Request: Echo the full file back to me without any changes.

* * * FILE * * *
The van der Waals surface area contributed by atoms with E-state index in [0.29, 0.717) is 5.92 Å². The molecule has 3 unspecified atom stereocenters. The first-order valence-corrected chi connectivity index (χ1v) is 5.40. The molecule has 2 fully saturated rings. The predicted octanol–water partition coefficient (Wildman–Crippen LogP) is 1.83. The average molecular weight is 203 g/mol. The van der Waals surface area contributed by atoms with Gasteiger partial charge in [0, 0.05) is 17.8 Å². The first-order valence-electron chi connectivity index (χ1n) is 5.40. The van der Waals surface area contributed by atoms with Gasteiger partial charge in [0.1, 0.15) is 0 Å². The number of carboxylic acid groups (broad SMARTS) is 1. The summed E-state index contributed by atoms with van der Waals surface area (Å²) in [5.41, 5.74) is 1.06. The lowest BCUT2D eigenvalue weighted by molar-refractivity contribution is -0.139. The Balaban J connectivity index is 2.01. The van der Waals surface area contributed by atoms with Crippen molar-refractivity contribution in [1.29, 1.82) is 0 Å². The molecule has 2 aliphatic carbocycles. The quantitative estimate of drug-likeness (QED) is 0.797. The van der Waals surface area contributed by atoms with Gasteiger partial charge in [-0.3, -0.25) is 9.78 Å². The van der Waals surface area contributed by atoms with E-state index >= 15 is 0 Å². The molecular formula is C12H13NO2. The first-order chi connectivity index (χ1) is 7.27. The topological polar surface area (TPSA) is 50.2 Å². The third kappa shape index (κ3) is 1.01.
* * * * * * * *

The van der Waals surface area contributed by atoms with E-state index in [0.29, 0.717) is 5.92 Å². The molecule has 3 unspecified atom stereocenters. The first-order valence-corrected chi connectivity index (χ1v) is 5.40. The molecule has 2 fully saturated rings. The predicted octanol–water partition coefficient (Wildman–Crippen LogP) is 1.83. The average molecular weight is 203 g/mol. The van der Waals surface area contributed by atoms with Gasteiger partial charge in [0, 0.05) is 17.8 Å². The first-order valence-electron chi connectivity index (χ1n) is 5.40. The van der Waals surface area contributed by atoms with Gasteiger partial charge in [0.1, 0.15) is 0 Å². The number of carboxylic acid groups (broad SMARTS) is 1. The summed E-state index contributed by atoms with van der Waals surface area (Å²) in [5.41, 5.74) is 1.06. The lowest BCUT2D eigenvalue weighted by molar-refractivity contribution is -0.139. The Balaban J connectivity index is 2.01. The van der Waals surface area contributed by atoms with Crippen molar-refractivity contribution in [1.29, 1.82) is 0 Å². The molecule has 2 aliphatic carbocycles. The quantitative estimate of drug-likeness (QED) is 0.797. The van der Waals surface area contributed by atoms with Gasteiger partial charge in [-0.3, -0.25) is 9.78 Å². The van der Waals surface area contributed by atoms with E-state index >= 15 is 0 Å². The molecular formula is C12H13NO2. The first-order chi connectivity index (χ1) is 7.27. The topological polar surface area (TPSA) is 50.2 Å². The third kappa shape index (κ3) is 1.01.